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Children’s Novels with Disabled Characters Ten of the Best

‘The depiction of disabled characters in books for young readers has changed in the most fundamental way in the past century and a half,’ says Rebecca Butler. ‘In nineteenth century texts disabled characters were sometimes being justly punished for their misdeeds “in God’s school of pain” or being prepared solely for a graceful exit from life. Today, thanks to writers such as those listed below, disabled characters are presented as people who can live useful and productive lives, whatever the nature of their impairments. The change in the way disability is handled in texts is as fundamental and significant as the change in the way women were traditionally depicted.’ Here Rebecca Butler chooses her top ten children’s novels with disabled characters.

Saffy’s Angel

Hilary McKay, Hodder, 978 0 34085080 0, £5.99 pbk

In her eccentric and dysfunctional family, Saffy learns that she is an adopted child. She recollects a plaster statuette of an angel, symbolic of her lost identity. Sarah, presented initially just as ‘the girl in the wheelchair’, is determined to help Saffy rediscover her angel. Sarah becomes a living, vibrant and tenacious character who will not give up until the angel is found. 11+

10 Books for Keeps No.189 July 2011 10

A Different Life Lois Keith, Livewire, 978 0704349469, £5.99 pbk

Libby Starling lives a perfectly ordinary teenage life, worrying about her looks and romantic dreams. She contracts a mysterious illness which leaves her paralysed below the waist. The book charts Libby’s journey and that of her family, through accurately recorded periods of rage and despondency, to the point of equilibrium. Her new identity is accepted as the basis for her different life. 13+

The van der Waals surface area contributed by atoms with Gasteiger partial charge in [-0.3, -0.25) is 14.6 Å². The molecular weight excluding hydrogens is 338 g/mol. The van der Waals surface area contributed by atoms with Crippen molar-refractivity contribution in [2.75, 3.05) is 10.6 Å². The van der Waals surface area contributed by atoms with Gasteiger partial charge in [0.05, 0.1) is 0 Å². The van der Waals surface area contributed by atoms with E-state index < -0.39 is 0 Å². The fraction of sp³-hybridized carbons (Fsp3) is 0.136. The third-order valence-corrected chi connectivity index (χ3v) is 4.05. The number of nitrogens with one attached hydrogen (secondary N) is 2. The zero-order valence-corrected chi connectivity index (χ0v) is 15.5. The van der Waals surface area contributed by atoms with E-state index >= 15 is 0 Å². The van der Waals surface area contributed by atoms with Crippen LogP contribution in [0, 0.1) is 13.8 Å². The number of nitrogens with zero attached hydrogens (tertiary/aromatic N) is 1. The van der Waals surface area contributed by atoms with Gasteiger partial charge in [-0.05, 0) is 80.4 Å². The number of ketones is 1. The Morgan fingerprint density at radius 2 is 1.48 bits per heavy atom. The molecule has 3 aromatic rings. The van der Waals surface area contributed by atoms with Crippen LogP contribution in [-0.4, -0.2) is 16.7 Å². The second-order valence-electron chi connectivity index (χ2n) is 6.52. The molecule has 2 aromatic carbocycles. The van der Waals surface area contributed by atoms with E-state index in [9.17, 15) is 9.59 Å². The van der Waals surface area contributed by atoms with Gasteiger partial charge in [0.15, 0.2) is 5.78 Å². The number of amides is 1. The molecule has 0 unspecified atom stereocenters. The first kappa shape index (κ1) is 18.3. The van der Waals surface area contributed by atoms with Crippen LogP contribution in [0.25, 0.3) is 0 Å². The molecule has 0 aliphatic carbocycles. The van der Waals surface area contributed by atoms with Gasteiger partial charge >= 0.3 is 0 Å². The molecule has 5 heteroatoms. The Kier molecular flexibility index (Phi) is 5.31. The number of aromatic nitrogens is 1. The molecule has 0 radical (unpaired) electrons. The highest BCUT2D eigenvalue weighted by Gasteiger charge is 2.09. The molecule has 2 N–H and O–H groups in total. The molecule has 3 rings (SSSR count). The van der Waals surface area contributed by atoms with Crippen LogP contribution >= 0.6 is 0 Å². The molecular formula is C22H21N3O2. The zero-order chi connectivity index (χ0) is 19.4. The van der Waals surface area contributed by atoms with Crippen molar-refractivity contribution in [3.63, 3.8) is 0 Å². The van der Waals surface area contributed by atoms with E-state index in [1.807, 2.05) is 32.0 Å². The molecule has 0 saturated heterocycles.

Out of Place

Lois Keith, Crocus, 978 0946745470, £7.99 pbk

Eva, a disabled girl in Nazi-dominated Austria is classified by the medical authorities as ‘a useless eater’, a candidate for ‘euthanasia’. Her



housekeeper finds her a place on a refugee ship by pretending Eva is Jewish. In London she grows up believing herself to be a Jewish girl, until the truth about her racial origins is revealed with shocking consequences. In this ironic book it is the kind people who tell lies and the cruel people who tell the truth. 13+


Linda Newbery, David Fickling Books, 978 0099 472827, £6.99 pbk

Newbery’s book is a striking portrayal of the impact of Alzheimer’s syndrome on an individual and her family. The story links the historical period of the Holocaust with the modern day. The link between the time periods is dramatically revealed through dementia. Racial conflict in the contemporary world evinces echoes of the Third Reich. The young sisters of the title witness history reified

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